Interview with Amy Li
Sales Director of RPWORLD
High-mix, low-volume manufacturing, and prototyping
Amy talks about the importance of prototyping and how various types of prototypes support product development and manufacturing processes. As some of our Hubbers readers are new to the world of manufacturing, we start with the very basics:
1. What is prototyping and what kind of processes are involved?
A prototype is an early sample, release, or model of a product built to test a concept or process. Prototyping allows inventors to ensure that their product looks and functions precisely how they want it. There are two different types of prototypes:
• Appearance verification prototype: it is a 3D design that shows how exactly the final product should look. During this stage of the development, we use the prototype for visual representation. Once it is produced, this product is often used to find funding and convince distributors about a future purchase. The prototype may also be finished and decorated to provide an accurate visual of the product or part of the product.
• Engineering validation prototype: this version allows the inventor for mechanical testing, confirm raw materials, and do various functional testings. We can double confirm all dimensions, and it also helps to decide about the real materials to use. Lastly, with this prototype, the inventor can collect feedback on how to optimize it from the production point of view, and it helps to reduce the future production risks and costs. The prototype can be created out of plastic, aluminum, magnesium, or most other metals. There are various production processes involved such as 3D printing, CNC machining, vacuum casting or even rapid/trial tooling. The choice depends on the requirement of the project.
2. How does prototyping work?
We need a 3D design file in the format of stp. or ips. Once we have that, in the next step we evaluate the design and find out more background information about the project: what is the product development stage, what is the reason the client needs the prototype. Based on the budget and requirements we recommend production processes, raw and real materials to be used, lead time, and cost.
3. How do you help with research and product development
We regard ourselves as a product development partner for our customers. We aim to be involved from the early stages of product development to be able to provide optimized design suggestions for higher volume production, to help pick the right production process and materials. Which, in return, ensures that products launch on the markets as quickly and cost-effectively as possible.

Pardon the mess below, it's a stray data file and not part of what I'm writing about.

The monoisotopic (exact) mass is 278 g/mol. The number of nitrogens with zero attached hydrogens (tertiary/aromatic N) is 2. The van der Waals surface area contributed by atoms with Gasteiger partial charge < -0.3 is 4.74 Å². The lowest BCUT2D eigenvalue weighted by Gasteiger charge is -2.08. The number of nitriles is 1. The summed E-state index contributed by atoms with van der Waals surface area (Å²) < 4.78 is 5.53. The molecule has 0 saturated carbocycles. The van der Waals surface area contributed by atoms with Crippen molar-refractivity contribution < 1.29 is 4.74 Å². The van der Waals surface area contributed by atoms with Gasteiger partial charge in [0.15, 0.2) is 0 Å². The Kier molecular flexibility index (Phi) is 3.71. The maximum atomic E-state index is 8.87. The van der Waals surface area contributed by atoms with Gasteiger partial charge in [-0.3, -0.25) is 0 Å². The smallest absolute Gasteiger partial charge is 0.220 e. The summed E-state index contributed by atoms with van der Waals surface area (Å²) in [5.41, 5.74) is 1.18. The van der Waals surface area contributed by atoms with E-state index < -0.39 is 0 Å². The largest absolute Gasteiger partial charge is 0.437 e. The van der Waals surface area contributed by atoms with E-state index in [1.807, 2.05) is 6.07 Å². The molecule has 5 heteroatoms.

4. Who are your clients?
Our clients are mainly R&D-based clients from Europe and North America. Industries are primarily scientific instrument, medical device, consumer electronics and automotive.
5. What is the standard timeline of prototyping?
After the 3D design is received, we sign an agreement, and we arrange the production. A simple prototyping project takes around 3-7 days depending on materials used and specifications.
Once the prototype is ready, we produce anywhere from a few pieces to a couple of hundreds of samples. This amount is small enough not to waste money while it allows our clients to market testing.
6. Are there avoidable mistakes that customers often make?
Yes, sometimes the designers are solely focused on the function of the product or the market requirements, and they forget to pay attention to production optimization. Our task is finding the balance between cost and design requirements.
7. How many sets of prototypes do you normally produce per product development?
This depends on the project. Generally, we prefer to go step-by-step and create the Appearance Prototype first. This helps us to do a quick check on the overall design. The second step should be the Engineering Prototype. Afterward, we can still do more tests once there is adequate feedback from the market.
8. What were the most interesting or challenging prototypes that you have worked with?
We have produced many different kinds of prototypes. One of the most challenging (and exciting) jobs was when we had to create a real-life show car: the car had to look exactly the same as the real one. It consisted of 1,000 different parts, and the plastic and metal parts needed a lot of different types of finishing to make it look real.
9. What is your advice for Hubbers inventors when it comes to prototyping?
- It is important to find the right source for prototyping. The clients need to be clear with their own requirements: if it is for a startup company, they need rapid response. For a medium size company, they need to focus on the long-term corporation and risk management. For Top 500 companies, we offer one-stop-solutions for everything including material quality control.
- Calculate time and expectations well; standard materials are readily available, and accessible, however when a client needs specific, customized materials, the timeframe gets longer, and that has to be considered ahead of the production.
**Amy can assist in product prototyping and engineering, 3D printing, manufacturing (injection molding, CNC machining, vacuum casing), and product development related questions. **